Juno (2007)

Juno (Ellen Page) is 16 years old, smart, independent, tenderly funny and... pregnant. Her world is populated by a young boy in yellow shorts and sweatband, an old armchair, a hamburger phone, an extended family and a rich, beautiful, successful and seemingly perfect married couple to whom she has decided to give her baby up for adoption. Add Page's pitch-perfect performance and Diablo Cody's spot-on script and you have a cult comedy from the early 2000s that is always a pleasure to watch once again.

Because I said so (2007)

Overprotective, apprehensive, possessive, neurotic and convinced that she is the only one who knows what is right for her three daughters, Daphne Wilder (Diane Keaton) is the embodiment of the helicopter mum. Worried about the unfortunate love life of Milly, the youngest and most introverted of her offspring, she decides to publish an ad on the Internet to find her a boyfriend. Squeezed into her polka-dot dress, she undergoes an exhausting speed dating session, sifting through the possible suitors, until she believes she has met the perfect partner for Milly. Unfortunately, or rather fortunately, fate has a different plan in store and a much cuter guy. The plus of this cute and relaxed 2007 comedy? The cast. Alongside the iconic Diane Keaton is a mix of TV stars: Mandy Moore from This Is Us, Lauren Graham from Gilmore Girls, Piper Perabo from Covert Affairs (but also from Coyote Ugly) and Gabriel Macht from Suits.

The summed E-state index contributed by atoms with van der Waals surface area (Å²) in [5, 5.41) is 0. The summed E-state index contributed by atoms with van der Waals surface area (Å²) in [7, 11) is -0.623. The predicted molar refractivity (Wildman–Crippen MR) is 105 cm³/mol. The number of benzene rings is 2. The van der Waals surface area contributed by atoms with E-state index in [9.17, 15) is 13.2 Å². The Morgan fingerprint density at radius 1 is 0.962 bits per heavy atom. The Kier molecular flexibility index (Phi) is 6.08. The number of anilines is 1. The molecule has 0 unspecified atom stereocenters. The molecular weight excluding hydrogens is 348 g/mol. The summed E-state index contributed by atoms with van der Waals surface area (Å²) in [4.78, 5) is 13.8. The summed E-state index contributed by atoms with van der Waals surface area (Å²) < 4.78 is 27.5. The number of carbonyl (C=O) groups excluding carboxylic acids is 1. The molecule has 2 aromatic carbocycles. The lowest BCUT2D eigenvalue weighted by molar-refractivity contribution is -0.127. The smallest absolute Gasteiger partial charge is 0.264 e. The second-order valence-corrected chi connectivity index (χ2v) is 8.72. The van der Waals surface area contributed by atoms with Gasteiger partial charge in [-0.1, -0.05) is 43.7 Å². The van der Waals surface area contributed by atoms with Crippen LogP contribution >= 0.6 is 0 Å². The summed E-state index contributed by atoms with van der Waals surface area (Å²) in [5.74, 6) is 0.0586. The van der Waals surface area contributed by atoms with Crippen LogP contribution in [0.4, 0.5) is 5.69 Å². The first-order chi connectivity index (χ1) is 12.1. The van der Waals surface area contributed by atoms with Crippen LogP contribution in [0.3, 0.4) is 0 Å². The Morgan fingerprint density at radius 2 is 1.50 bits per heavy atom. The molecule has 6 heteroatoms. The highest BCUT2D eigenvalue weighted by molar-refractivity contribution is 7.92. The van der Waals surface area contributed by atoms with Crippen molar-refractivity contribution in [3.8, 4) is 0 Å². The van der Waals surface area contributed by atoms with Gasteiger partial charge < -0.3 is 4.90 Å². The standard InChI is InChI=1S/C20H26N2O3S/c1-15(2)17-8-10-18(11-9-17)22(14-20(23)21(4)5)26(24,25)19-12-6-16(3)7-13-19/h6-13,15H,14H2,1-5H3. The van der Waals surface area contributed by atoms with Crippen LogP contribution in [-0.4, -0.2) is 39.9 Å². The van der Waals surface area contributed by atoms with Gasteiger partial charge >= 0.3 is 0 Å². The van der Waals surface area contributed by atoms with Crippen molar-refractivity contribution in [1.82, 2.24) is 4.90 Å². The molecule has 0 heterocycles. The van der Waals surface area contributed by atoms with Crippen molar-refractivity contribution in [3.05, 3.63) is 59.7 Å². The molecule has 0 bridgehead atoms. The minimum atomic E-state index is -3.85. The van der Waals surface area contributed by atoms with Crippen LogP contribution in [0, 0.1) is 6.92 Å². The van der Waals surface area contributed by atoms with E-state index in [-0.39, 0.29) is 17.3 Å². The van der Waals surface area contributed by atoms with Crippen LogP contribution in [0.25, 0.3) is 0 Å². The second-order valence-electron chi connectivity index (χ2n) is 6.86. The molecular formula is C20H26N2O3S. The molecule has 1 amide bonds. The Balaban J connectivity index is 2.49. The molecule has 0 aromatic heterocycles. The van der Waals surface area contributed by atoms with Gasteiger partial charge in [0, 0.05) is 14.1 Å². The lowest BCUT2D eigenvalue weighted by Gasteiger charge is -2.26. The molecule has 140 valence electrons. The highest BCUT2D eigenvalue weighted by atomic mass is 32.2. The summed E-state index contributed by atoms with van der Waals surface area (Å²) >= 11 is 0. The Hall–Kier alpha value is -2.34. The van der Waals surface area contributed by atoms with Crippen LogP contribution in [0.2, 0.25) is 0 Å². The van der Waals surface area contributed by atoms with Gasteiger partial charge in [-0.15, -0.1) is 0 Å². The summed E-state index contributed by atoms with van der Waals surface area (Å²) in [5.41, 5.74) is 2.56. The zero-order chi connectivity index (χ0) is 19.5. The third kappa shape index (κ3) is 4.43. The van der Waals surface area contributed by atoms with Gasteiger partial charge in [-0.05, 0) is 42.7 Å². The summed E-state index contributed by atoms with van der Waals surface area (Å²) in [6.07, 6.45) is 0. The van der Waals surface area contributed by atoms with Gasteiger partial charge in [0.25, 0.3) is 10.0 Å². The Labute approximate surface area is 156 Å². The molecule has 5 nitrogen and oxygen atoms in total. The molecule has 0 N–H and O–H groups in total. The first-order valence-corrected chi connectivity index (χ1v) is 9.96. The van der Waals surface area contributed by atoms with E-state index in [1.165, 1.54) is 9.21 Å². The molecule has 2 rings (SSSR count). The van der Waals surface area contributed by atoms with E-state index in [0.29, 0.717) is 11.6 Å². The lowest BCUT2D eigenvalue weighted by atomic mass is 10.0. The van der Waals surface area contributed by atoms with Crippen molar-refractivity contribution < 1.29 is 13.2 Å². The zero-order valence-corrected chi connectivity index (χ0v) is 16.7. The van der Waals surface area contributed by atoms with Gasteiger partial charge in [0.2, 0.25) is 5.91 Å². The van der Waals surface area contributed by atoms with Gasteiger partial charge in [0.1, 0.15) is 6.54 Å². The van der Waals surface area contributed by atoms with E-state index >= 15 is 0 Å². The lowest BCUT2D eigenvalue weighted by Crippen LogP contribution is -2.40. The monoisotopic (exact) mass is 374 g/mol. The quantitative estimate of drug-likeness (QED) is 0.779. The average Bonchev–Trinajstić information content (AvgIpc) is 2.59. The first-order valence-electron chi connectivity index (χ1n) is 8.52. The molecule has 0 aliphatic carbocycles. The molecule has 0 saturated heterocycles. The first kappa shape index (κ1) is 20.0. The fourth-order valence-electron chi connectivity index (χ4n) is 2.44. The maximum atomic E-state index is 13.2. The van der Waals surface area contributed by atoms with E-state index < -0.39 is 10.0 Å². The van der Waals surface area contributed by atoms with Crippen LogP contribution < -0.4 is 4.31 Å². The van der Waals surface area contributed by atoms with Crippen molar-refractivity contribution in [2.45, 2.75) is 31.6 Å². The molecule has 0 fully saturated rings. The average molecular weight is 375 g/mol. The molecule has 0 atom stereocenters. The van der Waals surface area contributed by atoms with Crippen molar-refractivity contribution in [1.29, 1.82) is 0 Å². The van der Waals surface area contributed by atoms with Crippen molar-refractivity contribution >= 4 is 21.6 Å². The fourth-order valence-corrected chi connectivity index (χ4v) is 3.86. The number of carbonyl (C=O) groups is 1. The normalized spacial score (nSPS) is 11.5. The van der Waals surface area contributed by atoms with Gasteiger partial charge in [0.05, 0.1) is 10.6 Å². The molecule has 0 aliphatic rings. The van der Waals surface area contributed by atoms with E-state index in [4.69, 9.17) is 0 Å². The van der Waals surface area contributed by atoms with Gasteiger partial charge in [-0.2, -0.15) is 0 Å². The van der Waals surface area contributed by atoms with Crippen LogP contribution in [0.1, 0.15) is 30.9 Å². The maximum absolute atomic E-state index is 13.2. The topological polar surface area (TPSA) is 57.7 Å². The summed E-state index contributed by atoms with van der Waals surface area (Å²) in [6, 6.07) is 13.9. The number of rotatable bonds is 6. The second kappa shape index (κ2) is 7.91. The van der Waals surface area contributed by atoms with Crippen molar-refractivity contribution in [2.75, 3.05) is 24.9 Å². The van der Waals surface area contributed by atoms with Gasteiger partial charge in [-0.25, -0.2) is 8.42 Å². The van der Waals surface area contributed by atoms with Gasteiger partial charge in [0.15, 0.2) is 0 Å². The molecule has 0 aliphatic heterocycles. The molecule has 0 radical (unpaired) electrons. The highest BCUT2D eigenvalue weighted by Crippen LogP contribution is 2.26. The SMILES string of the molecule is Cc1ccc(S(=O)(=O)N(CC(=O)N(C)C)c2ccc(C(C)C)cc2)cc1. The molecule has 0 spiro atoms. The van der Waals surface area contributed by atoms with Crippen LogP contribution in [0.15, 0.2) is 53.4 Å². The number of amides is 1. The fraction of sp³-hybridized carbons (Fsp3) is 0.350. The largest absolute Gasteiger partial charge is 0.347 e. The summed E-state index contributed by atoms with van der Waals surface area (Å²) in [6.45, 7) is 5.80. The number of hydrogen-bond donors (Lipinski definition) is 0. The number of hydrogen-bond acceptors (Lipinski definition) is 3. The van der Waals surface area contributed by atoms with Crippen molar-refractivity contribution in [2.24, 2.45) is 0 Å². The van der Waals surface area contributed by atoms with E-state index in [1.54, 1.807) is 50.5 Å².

Stepmom (1998) 

For Anna and Ben, Jackie (Susan Sarandon) is the perfect mother, the one who never forgets a date and knows their every little secret. Isabel (Julia Roberts), on the other hand, is the young, inexperienced stepmother who has won their father's heart, but not yet a place in their family. She is the stranger Jackie looks down on and even jealous of as she begins to build a real relationship with the two kids. Complicated feelings and balances that the two mums are forced to make work when Jackie discovers she is seriously ill. In the end, as in any self-respecting American dramedy, the two women become accomplices, friends, sisters and equally mothers. A word of advice? Get your Kleenex handy.